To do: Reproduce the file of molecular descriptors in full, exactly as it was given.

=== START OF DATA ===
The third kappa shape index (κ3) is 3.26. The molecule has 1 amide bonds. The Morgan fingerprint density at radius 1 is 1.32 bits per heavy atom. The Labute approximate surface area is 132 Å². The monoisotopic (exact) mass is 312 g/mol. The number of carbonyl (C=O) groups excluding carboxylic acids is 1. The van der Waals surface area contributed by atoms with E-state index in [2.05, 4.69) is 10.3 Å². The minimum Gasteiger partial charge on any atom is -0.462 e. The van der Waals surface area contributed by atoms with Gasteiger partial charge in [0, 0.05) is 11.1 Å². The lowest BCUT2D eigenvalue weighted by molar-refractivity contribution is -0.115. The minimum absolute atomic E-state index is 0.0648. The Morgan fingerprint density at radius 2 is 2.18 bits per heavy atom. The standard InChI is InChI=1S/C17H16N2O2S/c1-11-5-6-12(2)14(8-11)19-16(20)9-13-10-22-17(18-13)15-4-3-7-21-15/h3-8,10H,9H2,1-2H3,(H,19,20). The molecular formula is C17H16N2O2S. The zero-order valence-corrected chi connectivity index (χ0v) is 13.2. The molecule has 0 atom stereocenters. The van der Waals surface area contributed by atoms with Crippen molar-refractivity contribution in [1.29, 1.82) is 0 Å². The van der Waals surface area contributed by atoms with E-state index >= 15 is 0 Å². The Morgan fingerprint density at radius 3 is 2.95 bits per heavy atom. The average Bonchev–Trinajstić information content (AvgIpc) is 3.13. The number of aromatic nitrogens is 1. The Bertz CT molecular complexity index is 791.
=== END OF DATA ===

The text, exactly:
The third kappa shape index (κ3) is 3.26. The molecule has 1 amide bonds. The Morgan fingerprint density at radius 1 is 1.32 bits per heavy atom. The Labute approximate surface area is 132 Å². The monoisotopic (exact) mass is 312 g/mol. The number of carbonyl (C=O) groups excluding carboxylic acids is 1. The van der Waals surface area contributed by atoms with E-state index in [2.05, 4.69) is 10.3 Å². The minimum Gasteiger partial charge on any atom is -0.462 e. The van der Waals surface area contributed by atoms with Gasteiger partial charge in [0, 0.05) is 11.1 Å². The lowest BCUT2D eigenvalue weighted by molar-refractivity contribution is -0.115. The minimum absolute atomic E-state index is 0.0648. The Morgan fingerprint density at radius 2 is 2.18 bits per heavy atom. The standard InChI is InChI=1S/C17H16N2O2S/c1-11-5-6-12(2)14(8-11)19-16(20)9-13-10-22-17(18-13)15-4-3-7-21-15/h3-8,10H,9H2,1-2H3,(H,19,20). The molecular formula is C17H16N2O2S. The zero-order valence-corrected chi connectivity index (χ0v) is 13.2. The molecule has 0 atom stereocenters. The van der Waals surface area contributed by atoms with Crippen molar-refractivity contribution in [1.29, 1.82) is 0 Å². The van der Waals surface area contributed by atoms with E-state index >= 15 is 0 Å². The Morgan fingerprint density at radius 3 is 2.95 bits per heavy atom. The average Bonchev–Trinajstić information content (AvgIpc) is 3.13. The number of aromatic nitrogens is 1. The Bertz CT molecular complexity index is 791.